With no job and no money, he was not making headway. His dreams of sending money back home to his parents seemed far from reality. The thought of living off someone did not make him feel any better. And just like a Chinese junk tossed at sea, steering his boat in the right direction was what he needed to do without delay.
          Finally he decided to give Visoqo another try. Off he went with some cargo supplied by the owner of the store. He reminded himself to stay positive and face the challenges on the way. The villagers were glad to see him back, for the shop eased their burden of sailing to Labasa. The shop sold everything they needed; from groceries, clothes, fuel and dress materials for the ‘kala vata’ on Xmas.
The ‘kala vata’ concept in the Fijian context visibly confirms their solidarity or ‘yalo vata’ of sharing the same spirit of community. This is a popular practice during festivals and celebrations. It somehow added magic to the occasion. And the concept is still alive today.
            Not very far from this store, was the house of the talatala qase or the reverend in charge of the greater Rauriko area. The talatala and his wife had a daughter, Mereani, who was about to travel to Suva to join the Nursing School. Pa had made friends with the people and was cared for by the talatala and his family. He had begun to learn the local dialect and a few young men would take him out fishing in a little boat. Life became more adventurous for this young foreign man. He had many interesting experiences of fishing, hiking in the mountains, trekking the bushes and watching turtles come ashore to lay eggs. These were magical sights and sounds never experienced in his life before.
          A few years passed, and during one of his long boat trips to Labasa town to buy goods for the store, he was shockingly told by a Chinese store keeper that his photograph was in the missing people column of a Chinese newspaper. His parents had put in an advertisement asking for his whereabouts. This prompted him to write back instantly, telling them he was alive and well and that he was sorry for not writing earlier, as his life was now stable and things were working out well for him. It took him a few days to recover from the shock. The thought of how much anxiety he had caused on his parents worried him, and he hoped that they would receive the letter sooner rather than later.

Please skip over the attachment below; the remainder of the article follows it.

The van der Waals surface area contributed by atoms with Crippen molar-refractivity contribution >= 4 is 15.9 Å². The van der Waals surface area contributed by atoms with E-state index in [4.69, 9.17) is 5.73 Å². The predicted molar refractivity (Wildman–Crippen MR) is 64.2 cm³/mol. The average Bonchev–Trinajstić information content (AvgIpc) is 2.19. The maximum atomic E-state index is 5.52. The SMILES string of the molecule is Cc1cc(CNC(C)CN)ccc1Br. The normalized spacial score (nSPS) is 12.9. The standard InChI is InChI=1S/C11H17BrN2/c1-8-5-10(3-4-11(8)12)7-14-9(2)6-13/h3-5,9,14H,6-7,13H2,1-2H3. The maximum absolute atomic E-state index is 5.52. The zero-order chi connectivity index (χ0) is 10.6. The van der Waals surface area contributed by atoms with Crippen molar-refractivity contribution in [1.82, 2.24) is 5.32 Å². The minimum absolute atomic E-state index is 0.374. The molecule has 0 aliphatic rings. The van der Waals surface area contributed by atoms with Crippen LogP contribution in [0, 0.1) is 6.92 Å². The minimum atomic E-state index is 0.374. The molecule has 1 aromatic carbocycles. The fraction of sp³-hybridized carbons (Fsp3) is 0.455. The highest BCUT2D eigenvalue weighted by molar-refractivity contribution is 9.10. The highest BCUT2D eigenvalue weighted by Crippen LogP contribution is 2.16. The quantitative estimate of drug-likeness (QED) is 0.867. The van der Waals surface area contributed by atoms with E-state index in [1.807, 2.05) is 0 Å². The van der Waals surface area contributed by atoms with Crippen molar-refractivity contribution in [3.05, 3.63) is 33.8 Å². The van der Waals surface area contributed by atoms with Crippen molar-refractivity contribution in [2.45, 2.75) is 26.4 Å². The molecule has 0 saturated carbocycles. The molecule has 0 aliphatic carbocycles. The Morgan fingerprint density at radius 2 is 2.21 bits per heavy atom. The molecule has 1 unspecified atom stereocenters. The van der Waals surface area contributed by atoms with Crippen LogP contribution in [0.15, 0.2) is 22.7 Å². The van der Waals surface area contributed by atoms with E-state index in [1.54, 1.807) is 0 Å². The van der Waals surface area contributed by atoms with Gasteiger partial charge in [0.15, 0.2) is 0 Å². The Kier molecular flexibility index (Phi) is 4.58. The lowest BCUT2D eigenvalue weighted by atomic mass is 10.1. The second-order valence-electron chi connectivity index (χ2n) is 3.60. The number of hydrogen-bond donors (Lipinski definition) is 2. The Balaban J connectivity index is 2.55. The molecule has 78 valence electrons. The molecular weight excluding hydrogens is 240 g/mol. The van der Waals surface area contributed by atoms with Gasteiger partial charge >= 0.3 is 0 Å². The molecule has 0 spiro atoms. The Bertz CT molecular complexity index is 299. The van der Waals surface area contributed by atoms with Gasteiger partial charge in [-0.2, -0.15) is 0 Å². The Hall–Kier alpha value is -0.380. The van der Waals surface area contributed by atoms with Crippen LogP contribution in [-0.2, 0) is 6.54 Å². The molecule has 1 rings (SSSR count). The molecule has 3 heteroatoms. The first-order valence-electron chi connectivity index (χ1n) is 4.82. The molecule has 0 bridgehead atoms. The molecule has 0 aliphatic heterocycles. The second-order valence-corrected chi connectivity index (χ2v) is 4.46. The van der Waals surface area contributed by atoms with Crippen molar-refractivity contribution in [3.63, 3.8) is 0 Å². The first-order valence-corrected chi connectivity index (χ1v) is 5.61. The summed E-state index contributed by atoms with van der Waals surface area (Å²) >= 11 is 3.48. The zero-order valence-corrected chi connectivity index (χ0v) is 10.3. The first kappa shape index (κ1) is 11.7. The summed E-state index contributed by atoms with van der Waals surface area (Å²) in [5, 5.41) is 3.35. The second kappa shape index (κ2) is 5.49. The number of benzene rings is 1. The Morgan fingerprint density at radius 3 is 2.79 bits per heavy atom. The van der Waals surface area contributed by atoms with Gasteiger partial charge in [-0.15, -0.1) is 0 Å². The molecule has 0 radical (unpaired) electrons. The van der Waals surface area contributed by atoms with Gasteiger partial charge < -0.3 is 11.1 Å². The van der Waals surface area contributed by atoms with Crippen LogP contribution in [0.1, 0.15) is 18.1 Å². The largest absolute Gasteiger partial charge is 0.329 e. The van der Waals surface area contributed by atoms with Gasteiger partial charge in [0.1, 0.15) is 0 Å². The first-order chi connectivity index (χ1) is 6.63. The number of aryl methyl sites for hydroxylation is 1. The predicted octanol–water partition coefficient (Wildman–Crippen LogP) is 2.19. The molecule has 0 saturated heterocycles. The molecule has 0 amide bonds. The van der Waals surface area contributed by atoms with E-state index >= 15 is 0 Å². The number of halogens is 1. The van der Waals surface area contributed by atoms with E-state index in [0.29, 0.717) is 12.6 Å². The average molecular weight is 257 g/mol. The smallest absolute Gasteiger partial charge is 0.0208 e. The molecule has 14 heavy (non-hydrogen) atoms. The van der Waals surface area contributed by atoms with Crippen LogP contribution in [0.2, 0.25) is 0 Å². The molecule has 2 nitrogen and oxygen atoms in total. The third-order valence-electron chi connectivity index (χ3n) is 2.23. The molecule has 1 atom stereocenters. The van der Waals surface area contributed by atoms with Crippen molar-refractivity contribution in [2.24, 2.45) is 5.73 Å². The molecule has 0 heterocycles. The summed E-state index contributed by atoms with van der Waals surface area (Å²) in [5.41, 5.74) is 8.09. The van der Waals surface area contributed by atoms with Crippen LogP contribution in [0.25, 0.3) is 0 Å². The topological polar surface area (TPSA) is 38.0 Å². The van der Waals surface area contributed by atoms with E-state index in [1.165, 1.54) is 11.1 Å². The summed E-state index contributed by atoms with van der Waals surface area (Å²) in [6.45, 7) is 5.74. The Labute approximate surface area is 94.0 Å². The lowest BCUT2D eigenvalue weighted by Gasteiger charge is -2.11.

Before young Mereani could go off to the Nursing School, Pa had grown quite close to her. Being far away from his homeland, he had found a faithful friend and a caring family. This relationship was not entertained by her parents, as well as the people of the greater Rauriko area. There were many conflicts that made this relationship complicated. It seemed as if a time bomb was about to explode, and it needed to be diffused urgently for the sake of the church, its culture, traditions and protocol.
          Serious questions by many concerned began to be asked. How can a talatala’s daughter marry an atheist who does not even know about God? How is it possible for a daughter of a talatala to defy the laws of the church and continue to meet with this foreigner? And worse still, how can a young Fijian maiden even think about marrying a Chinese man who belongs to a different culture that no one knew about? The hatred in the village intensified. But Mereani’s parents prayed for peace amidst the storm. After all, she was their only daughter.
            Mereani’s strong-headedness was something they knew well, and they had to tread wisely with patience and love. And like every caring parent, they wanted the best for their daughter. She on the other hand, would not budge. Come what may, she was ready to face the consequences. Unlike many young Fijian girls at the time, when male dominance prevailed, Mereani stood her ground and spoke out strongly against anyone who opposed her decision. She was one of those that belonged to the category of ‘dau vosa’ or ‘a talker’ - which is a negative connotation given to females in the Fijian context - because women are expected to remain silent at any price. Women’s rights were never heard of then. The women of Sautiki in Naduri are well known in Macuata for speaking their minds, and often dominated their male counterparts. It was obvious that our mother inherited most of their genes.
            She highlighted the irony of their belief, hammered out from the pulpit, of loving everyone without condition and yet failing in their actions to really love and accept the differences in people.  The situation was tense in the area and the common feeling at the time was likened to Ruth and Boaz’s relationship in the bible with this famous quote: “His ways are not our ways and his God not our God.”